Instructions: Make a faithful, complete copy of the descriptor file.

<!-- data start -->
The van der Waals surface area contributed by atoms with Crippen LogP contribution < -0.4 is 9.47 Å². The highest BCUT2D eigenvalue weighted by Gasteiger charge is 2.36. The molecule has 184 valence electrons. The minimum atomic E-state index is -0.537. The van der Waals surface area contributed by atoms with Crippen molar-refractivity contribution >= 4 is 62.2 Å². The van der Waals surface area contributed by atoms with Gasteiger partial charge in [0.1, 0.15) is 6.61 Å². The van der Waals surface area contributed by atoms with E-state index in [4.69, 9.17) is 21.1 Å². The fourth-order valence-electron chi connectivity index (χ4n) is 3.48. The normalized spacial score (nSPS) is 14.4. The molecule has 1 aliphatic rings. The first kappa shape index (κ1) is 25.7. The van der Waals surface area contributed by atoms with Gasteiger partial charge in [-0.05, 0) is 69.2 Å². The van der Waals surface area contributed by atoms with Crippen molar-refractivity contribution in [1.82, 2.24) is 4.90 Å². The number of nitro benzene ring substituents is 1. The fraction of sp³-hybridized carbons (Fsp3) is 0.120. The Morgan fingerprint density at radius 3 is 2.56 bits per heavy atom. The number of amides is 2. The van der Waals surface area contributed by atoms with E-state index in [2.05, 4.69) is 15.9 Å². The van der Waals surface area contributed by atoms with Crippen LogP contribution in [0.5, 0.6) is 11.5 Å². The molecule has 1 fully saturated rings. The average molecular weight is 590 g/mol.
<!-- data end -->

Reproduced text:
The van der Waals surface area contributed by atoms with Crippen LogP contribution < -0.4 is 9.47 Å². The highest BCUT2D eigenvalue weighted by Gasteiger charge is 2.36. The molecule has 184 valence electrons. The minimum atomic E-state index is -0.537. The van der Waals surface area contributed by atoms with Crippen molar-refractivity contribution >= 4 is 62.2 Å². The van der Waals surface area contributed by atoms with Gasteiger partial charge in [0.1, 0.15) is 6.61 Å². The van der Waals surface area contributed by atoms with E-state index in [4.69, 9.17) is 21.1 Å². The fourth-order valence-electron chi connectivity index (χ4n) is 3.48. The normalized spacial score (nSPS) is 14.4. The molecule has 1 aliphatic rings. The first kappa shape index (κ1) is 25.7. The van der Waals surface area contributed by atoms with Gasteiger partial charge in [-0.05, 0) is 69.2 Å². The van der Waals surface area contributed by atoms with Crippen molar-refractivity contribution in [1.82, 2.24) is 4.90 Å². The number of nitro benzene ring substituents is 1. The fraction of sp³-hybridized carbons (Fsp3) is 0.120. The Morgan fingerprint density at radius 3 is 2.56 bits per heavy atom. The number of amides is 2. The van der Waals surface area contributed by atoms with E-state index in [2.05, 4.69) is 15.9 Å². The van der Waals surface area contributed by atoms with Crippen LogP contribution in [0.5, 0.6) is 11.5 Å². The molecule has 1 fully saturated rings. The average molecular weight is 590 g/mol.